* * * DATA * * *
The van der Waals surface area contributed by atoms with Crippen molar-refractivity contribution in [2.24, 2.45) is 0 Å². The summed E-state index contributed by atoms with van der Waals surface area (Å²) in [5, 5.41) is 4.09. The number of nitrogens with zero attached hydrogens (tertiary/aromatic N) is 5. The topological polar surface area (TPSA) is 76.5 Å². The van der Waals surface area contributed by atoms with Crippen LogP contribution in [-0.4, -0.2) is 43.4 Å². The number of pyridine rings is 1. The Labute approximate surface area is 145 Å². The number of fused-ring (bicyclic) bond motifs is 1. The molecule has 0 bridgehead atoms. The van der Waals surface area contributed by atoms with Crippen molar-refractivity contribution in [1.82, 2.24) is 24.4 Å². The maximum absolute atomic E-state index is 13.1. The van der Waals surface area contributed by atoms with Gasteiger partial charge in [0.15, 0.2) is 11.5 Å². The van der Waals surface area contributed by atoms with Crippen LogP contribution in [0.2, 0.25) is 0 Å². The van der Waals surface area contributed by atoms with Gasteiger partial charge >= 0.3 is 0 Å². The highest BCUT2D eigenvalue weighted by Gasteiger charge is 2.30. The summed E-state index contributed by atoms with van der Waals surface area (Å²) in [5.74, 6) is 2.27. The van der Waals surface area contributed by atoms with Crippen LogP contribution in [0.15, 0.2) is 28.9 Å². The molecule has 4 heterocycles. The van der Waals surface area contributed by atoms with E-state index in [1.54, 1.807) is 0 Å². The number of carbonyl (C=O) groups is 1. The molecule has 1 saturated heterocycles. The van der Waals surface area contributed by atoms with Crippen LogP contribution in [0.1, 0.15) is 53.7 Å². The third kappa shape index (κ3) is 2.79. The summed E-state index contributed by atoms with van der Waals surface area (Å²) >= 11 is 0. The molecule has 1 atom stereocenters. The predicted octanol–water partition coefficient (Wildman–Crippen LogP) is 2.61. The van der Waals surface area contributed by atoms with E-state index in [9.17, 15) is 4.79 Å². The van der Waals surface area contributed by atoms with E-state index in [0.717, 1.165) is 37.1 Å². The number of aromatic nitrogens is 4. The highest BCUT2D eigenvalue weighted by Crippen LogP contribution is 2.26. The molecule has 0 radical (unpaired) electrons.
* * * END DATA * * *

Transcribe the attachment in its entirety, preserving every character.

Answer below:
The van der Waals surface area contributed by atoms with Crippen molar-refractivity contribution in [2.24, 2.45) is 0 Å². The summed E-state index contributed by atoms with van der Waals surface area (Å²) in [5, 5.41) is 4.09. The number of nitrogens with zero attached hydrogens (tertiary/aromatic N) is 5. The topological polar surface area (TPSA) is 76.5 Å². The van der Waals surface area contributed by atoms with Crippen LogP contribution in [-0.4, -0.2) is 43.4 Å². The number of pyridine rings is 1. The Labute approximate surface area is 145 Å². The number of fused-ring (bicyclic) bond motifs is 1. The molecule has 0 bridgehead atoms. The van der Waals surface area contributed by atoms with Crippen molar-refractivity contribution in [1.82, 2.24) is 24.4 Å². The maximum absolute atomic E-state index is 13.1. The van der Waals surface area contributed by atoms with Gasteiger partial charge in [0.15, 0.2) is 11.5 Å². The van der Waals surface area contributed by atoms with Crippen LogP contribution in [0.2, 0.25) is 0 Å². The van der Waals surface area contributed by atoms with Gasteiger partial charge >= 0.3 is 0 Å². The highest BCUT2D eigenvalue weighted by Gasteiger charge is 2.30. The summed E-state index contributed by atoms with van der Waals surface area (Å²) in [5.74, 6) is 2.27. The van der Waals surface area contributed by atoms with Crippen LogP contribution in [0.15, 0.2) is 28.9 Å². The molecule has 4 heterocycles. The van der Waals surface area contributed by atoms with E-state index in [1.54, 1.807) is 0 Å². The number of carbonyl (C=O) groups is 1. The molecule has 1 saturated heterocycles. The van der Waals surface area contributed by atoms with Crippen LogP contribution in [0.1, 0.15) is 53.7 Å². The third kappa shape index (κ3) is 2.79. The summed E-state index contributed by atoms with van der Waals surface area (Å²) >= 11 is 0. The molecule has 1 atom stereocenters. The predicted octanol–water partition coefficient (Wildman–Crippen LogP) is 2.61. The van der Waals surface area contributed by atoms with E-state index in [9.17, 15) is 4.79 Å². The van der Waals surface area contributed by atoms with E-state index in [0.717, 1.165) is 37.1 Å². The number of aromatic nitrogens is 4. The highest BCUT2D eigenvalue weighted by Crippen LogP contribution is 2.26. The molecule has 0 radical (unpaired) electrons.